Rocío Graves is a food photographer and stylist, slow food and private chef born and raised in Mallorca, Spain - though currently in creative residency in California. We first fell in love with Rocío's eye for beautiful food and ambiance when we visited her idyllic home in Mallorca and are so excited to remain connected with her as her path unfolds around the globe.
Nitsa: You were born in of my favorite places on earth.... Mallorca! Can you describe what that was like - how you were raised - and any specific elements of this environment you cherish deeply?
Rocco: Yes! I was born in the late 80’s in Deia, a small village in the north coast of Mallorca where spectacular mountains, olive groves, donkeys and sheep meet the most breathtaking coastline with deep blue waters, rocks and pine trees. My origins are British and Spanish; my father is the son of poet, historical novelist and classicist Robert Graves --author of 'Goodbye To All That' and 'The White Goddess’ among many others. My mother was born in the heart of Spain, near Madrid into a big family during the time of Franco. She married and moved to Mallorca in the 70’s escaping from the conservative and somewhat controlling upbringing of her parents. She fell in love with the free-spirited community of Deia and decided to set roots in there with my older sister. I was born into an alternative community of seekers, eccentrics, local and foreign artists, of community gatherings where live music and home cooked feasts were always present. My home was in a way a reunion point for our community, my parents often organised open dinners that would end up in late night jam sessions in our living room. Both my parents worked from home (they had a printing press and bookbinding business that they ran from the basement of our home), my father is also a writer and musician. I spent a lot of my time as a child hanging out at band rehearsals and live gigs (we drove a van and I had my own bed in the back where I would sleep on late nights!). I went to a small school of 40 children total. Aside from the standard curriculum we did yoga, papier mâché, cooking, gardening… it was a wonderful experience. What I cherish the most of my childhood was the freedom and safety, it really felt like we were all part of a big family. I spent so much time outdoors, barefoot, climbing trees, in the sea, growing food… and surrounded by such culture diversity. It really was a safe container to grow in.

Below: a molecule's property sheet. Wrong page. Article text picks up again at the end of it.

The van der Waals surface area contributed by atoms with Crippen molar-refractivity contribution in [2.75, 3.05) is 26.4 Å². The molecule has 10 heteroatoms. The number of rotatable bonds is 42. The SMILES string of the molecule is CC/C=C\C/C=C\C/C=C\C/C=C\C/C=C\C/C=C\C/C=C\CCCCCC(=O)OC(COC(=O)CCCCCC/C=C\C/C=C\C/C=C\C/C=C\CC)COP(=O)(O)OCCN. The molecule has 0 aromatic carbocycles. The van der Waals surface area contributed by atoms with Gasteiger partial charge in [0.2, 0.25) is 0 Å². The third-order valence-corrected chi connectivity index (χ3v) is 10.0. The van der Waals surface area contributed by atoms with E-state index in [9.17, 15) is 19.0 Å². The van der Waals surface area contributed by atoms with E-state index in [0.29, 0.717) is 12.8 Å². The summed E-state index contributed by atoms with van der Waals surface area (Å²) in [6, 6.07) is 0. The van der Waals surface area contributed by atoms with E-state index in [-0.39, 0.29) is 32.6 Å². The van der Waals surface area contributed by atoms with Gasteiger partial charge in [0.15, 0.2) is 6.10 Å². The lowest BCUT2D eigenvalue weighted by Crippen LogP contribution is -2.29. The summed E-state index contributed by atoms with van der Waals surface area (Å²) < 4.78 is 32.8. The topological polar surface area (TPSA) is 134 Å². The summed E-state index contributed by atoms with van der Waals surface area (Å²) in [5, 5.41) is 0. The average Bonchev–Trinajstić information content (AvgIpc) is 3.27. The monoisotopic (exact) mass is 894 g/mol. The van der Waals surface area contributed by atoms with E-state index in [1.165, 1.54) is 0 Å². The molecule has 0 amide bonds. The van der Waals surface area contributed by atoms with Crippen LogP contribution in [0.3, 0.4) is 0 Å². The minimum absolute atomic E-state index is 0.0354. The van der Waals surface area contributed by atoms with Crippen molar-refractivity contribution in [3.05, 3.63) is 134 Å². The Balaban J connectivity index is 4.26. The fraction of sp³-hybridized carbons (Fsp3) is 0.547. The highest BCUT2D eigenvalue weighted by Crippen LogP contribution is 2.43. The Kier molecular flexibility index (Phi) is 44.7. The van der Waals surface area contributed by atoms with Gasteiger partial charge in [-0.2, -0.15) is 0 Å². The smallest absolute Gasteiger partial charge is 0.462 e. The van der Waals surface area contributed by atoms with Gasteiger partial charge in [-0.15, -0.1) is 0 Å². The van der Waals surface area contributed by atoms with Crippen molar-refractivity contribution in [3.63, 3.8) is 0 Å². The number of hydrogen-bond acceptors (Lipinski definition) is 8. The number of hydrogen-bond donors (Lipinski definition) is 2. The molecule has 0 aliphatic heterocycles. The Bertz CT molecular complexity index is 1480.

How did you get HERE now?
Well… I had to get it wrong many times! In December of 2018 I decided to take a leap of faith and move temporarily to Los Angeles (had never been to the US before)! I have a background in organic farming, human rights, I was a professional makeup artist for a few years and more recently became interested in food as medicine and food photography (through starting my own food blog sharing about my health journey healing from an autoimmune hyperthyroid). I am currently in what feels like a time of transition, entering a new phase of life coming out of a divorce and stepping into my power as a woman. Interested in devoting time to exploring my spirituality and the healing arts.
What do you love most about food?
I’m in awe of the sacred and infinite giving quality of seeds. Especially in love with fruit trees, they symbolise true abundance to me. And of course the beauty and diversity in the colors, shapes, smells, tastes and textures of all food grown in nature.
What do you love most about photography?
What I love about photographing food specifically is attempting to showcase its natural breathtaking beauty.
Tell us about these cosy gatherings - how did they begin and what do you envision for the future?
Cosy Gatherings began with the desire and intention to build community. After the life-altering experience of divorce and spending most of two years in a cocoon, grieving and healing, I really had to begin from the ground up. Inspired by my childhood experience of community gatherings around the dinner table, I decided to open my home in Mallorca once a month creating a safe container to host like-minded people for a one day event offering meditation, serving a home cooked plant-based organic feast and live music.